Things to Think About When Planning or Renovating a Garden

Fine Gardening – Issue 217
planning a garden
Photo: courtesy of Jay Sifford

I have always thought that the best gardens are those that make people happy and comfortable. Sure, great gardens look good, but they have to feel good too. The gardens that I admire most are relaxing, easy to move through, and not too hard to maintain. Paths and structures must be simple to navigate, while the plants selected must provide interest and serve a function without being bullies or prima donnas. As a landscape architect, I tackle these issues of comfort and utility every day. Here are seven practical tips that have helped me create enjoyable, livable gardens for myself and my clients.

1. Allow plenty of elbow room

backyard patio with seating area and plant surrounding
Photo: Michelle Gervais

Patios and decks are perfect spaces for outdoor entertaining. Plan for enough room to accommodate dining and mingling. Consider how many guests you’re likely to host regularly, and plan on at least 4 square feet of space per person. Outdoor dining means outdoor furniture, so leave a 3-foot-wide perimeter of open space around any furniture grouping to allow for comfortable circulation.

2. Provide firm and safe footing

stone garden path leading to garden bench
Photo: Danielle Sherry

Be certain that any paving provides stability. Avoid slick surfaces or loosely set pavers that wobble. Paving materials such as polished granite or smooth outdoor tile may not offer enough traction in rainy and wintry climates. Gravel walkways are fine, but be sure to use unsifted gravel. Unsifted gravel contains aggregates of various sizes, which compact firmly and provide a solid footing. Sifted gravel is made up of aggregates of a similar size, which do not compact well and remain loose underfoot. Whatever material you use, make sure your paved surfaces are slightly sloped (1 to 2 percent) to keep water from pooling on them.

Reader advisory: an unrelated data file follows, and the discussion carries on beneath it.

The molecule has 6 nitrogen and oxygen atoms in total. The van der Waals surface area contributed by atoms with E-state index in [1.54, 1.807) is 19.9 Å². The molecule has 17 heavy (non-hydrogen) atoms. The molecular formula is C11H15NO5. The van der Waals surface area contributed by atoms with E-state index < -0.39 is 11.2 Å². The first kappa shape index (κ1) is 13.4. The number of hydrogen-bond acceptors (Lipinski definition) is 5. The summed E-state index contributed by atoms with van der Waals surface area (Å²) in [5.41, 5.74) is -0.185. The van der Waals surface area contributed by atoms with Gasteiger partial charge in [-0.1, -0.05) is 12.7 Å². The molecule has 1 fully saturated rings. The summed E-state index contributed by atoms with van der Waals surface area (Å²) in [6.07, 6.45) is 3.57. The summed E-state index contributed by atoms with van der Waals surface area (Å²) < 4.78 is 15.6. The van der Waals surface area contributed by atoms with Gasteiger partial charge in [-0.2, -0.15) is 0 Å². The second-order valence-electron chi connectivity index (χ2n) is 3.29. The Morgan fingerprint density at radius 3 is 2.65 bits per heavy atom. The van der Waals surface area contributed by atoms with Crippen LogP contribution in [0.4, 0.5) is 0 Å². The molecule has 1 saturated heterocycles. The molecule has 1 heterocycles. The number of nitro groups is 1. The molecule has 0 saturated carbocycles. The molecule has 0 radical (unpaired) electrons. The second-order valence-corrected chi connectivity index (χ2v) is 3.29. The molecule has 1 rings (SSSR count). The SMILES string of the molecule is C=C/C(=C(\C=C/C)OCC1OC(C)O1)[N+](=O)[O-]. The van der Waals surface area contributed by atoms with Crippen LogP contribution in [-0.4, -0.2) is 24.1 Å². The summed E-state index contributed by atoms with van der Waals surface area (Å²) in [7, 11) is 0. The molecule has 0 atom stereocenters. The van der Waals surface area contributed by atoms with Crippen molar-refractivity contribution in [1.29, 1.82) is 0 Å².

3. Watch your steps

lush garden bed with stone steps to the left
Photo: Brandi Spade

Outdoor stairs should ascend gently; otherwise, they are liable to seem daunting. Steps that have a rise of 6 inches or less are the most comfortable. The run (or depth) of each step plus twice the rise (or height) should equal 26 inches. So steps with a 6-inch rise would require a run of 14 inches. If your garden stairway includes more than 10 steps, consider landings after every fourth or fifth step to ease progress. Landings should be at least as deep as the stairs are wide. A generous landing is an absolute necessity wherever a stairway changes direction.

4. Plan for growth

Give your plants room to grow. If you must have a dense, full landscape right away, realize you’ll need to relocate or remove some plants as they mature. You can also install quick-growing, short-lived filler plants to temporarily bulk up your beds.

close up of garden bed with blue hydrangeas and various foliage plants
Photo: Colleen Fitzpatrick

site line through garden with ornamental grasses and formal hedges
Photo: Michelle Gervais

5. Create a comfort zone

Conifers and broad-leaved evergreens can offer your garden protection from harsh winds. Large-scale perennials or ornamental grasses can make an instant privacy screen. A well-placed tree or tall shrub border can provide a shady oasis in the heat of a summer’s afternoon. Don’t think you have enough room for a tree? Think again. With so many compact ornamental trees available, there’s one to fit any property.

6. Give a wide berth

gravel path leading to garden patio
Photo: courtesy of Jay Sifford

Make sure your pathways are wide enough for comfortable passage. Nobody enjoys squeezing through narrow spaces, indoors or out. Main thoroughfares should be no less than 5 feet wide, enough for at least two people to walk side by side. For secondary paths where people walk single file, the width should be at least 3 feet. Keep in mind that the taller the plantings or structures that flank your walkway, the wider the path needs to be. Tall boundaries make any space feel more restricted.

7. Keep your distance

path leading to an ornamental garden arbor
Photo: Danielle Sherry

Place any plants more than 30 to 36 inches tall at least 2 to 3 feet back from the edges of walkways and patios; otherwise, these spaces may feel unduly cramped and crowded. While you’re at it, keep thorny plants like roses (Rosa spp. and cvs., Zones 2–11) or pungent plants like crown imperials (Fritillaria imperialis and cvs., Zones 5–9) away from high-traffic areas.

Andrew Schulman designs beautiful and functional garden spaces in Seattle.

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